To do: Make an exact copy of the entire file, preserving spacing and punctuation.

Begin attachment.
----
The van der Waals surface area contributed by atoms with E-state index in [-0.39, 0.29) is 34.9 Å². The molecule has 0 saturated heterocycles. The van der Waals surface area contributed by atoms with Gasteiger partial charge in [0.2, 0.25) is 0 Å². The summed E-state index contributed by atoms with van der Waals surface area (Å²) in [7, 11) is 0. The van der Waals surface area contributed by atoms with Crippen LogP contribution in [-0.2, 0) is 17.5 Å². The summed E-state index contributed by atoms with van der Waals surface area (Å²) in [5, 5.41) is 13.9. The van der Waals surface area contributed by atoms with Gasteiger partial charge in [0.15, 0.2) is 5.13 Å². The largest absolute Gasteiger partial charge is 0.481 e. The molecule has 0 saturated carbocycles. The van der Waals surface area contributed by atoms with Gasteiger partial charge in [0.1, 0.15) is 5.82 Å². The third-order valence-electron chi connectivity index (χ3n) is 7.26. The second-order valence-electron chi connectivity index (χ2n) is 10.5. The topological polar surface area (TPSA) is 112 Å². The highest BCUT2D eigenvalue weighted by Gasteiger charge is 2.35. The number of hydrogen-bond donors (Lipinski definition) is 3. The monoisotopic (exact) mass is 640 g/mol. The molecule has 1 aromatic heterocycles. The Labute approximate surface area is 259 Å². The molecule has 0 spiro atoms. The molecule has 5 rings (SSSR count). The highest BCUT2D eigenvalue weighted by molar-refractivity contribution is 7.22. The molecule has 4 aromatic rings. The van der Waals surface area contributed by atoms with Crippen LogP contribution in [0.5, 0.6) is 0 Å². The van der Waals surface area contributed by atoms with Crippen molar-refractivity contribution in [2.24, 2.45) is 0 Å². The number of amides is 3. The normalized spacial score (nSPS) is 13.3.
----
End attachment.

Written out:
The van der Waals surface area contributed by atoms with E-state index in [-0.39, 0.29) is 34.9 Å². The molecule has 0 saturated heterocycles. The van der Waals surface area contributed by atoms with Gasteiger partial charge in [0.2, 0.25) is 0 Å². The summed E-state index contributed by atoms with van der Waals surface area (Å²) in [7, 11) is 0. The van der Waals surface area contributed by atoms with Crippen LogP contribution in [-0.2, 0) is 17.5 Å². The summed E-state index contributed by atoms with van der Waals surface area (Å²) in [5, 5.41) is 13.9. The van der Waals surface area contributed by atoms with Gasteiger partial charge in [0.15, 0.2) is 5.13 Å². The largest absolute Gasteiger partial charge is 0.481 e. The molecule has 0 saturated carbocycles. The van der Waals surface area contributed by atoms with Gasteiger partial charge in [0.1, 0.15) is 5.82 Å². The third-order valence-electron chi connectivity index (χ3n) is 7.26. The second-order valence-electron chi connectivity index (χ2n) is 10.5. The topological polar surface area (TPSA) is 112 Å². The highest BCUT2D eigenvalue weighted by Gasteiger charge is 2.35. The number of hydrogen-bond donors (Lipinski definition) is 3. The monoisotopic (exact) mass is 640 g/mol. The molecule has 1 aromatic heterocycles. The Labute approximate surface area is 259 Å². The molecule has 0 spiro atoms. The molecule has 5 rings (SSSR count). The highest BCUT2D eigenvalue weighted by molar-refractivity contribution is 7.22. The molecule has 4 aromatic rings. The van der Waals surface area contributed by atoms with Crippen LogP contribution in [0.5, 0.6) is 0 Å². The van der Waals surface area contributed by atoms with Crippen molar-refractivity contribution in [2.24, 2.45) is 0 Å². The number of amides is 3. The normalized spacial score (nSPS) is 13.3.